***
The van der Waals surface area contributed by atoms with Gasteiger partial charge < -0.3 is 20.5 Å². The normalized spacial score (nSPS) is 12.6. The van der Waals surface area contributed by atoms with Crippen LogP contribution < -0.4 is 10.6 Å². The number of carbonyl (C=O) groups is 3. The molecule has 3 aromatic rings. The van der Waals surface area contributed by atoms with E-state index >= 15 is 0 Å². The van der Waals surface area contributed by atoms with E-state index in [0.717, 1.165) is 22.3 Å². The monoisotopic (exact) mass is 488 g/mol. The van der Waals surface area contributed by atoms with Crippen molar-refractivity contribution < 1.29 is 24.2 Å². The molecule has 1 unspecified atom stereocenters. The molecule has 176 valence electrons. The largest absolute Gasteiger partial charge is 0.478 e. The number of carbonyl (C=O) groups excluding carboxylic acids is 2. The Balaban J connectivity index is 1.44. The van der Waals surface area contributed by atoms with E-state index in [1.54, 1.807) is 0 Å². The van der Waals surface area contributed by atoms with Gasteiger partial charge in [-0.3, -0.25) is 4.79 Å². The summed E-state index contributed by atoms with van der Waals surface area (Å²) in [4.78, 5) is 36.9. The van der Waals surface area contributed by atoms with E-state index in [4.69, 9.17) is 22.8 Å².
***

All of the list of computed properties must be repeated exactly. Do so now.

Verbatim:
The van der Waals surface area contributed by atoms with Gasteiger partial charge < -0.3 is 20.5 Å². The normalized spacial score (nSPS) is 12.6. The van der Waals surface area contributed by atoms with Crippen LogP contribution < -0.4 is 10.6 Å². The number of carbonyl (C=O) groups is 3. The molecule has 3 aromatic rings. The van der Waals surface area contributed by atoms with E-state index >= 15 is 0 Å². The van der Waals surface area contributed by atoms with E-state index in [0.717, 1.165) is 22.3 Å². The monoisotopic (exact) mass is 488 g/mol. The van der Waals surface area contributed by atoms with Crippen molar-refractivity contribution < 1.29 is 24.2 Å². The molecule has 1 unspecified atom stereocenters. The molecule has 176 valence electrons. The largest absolute Gasteiger partial charge is 0.478 e. The number of carbonyl (C=O) groups excluding carboxylic acids is 2. The Balaban J connectivity index is 1.44. The van der Waals surface area contributed by atoms with E-state index in [1.54, 1.807) is 0 Å². The van der Waals surface area contributed by atoms with Gasteiger partial charge in [-0.3, -0.25) is 4.79 Å². The summed E-state index contributed by atoms with van der Waals surface area (Å²) in [4.78, 5) is 36.9. The van der Waals surface area contributed by atoms with E-state index in [4.69, 9.17) is 22.8 Å².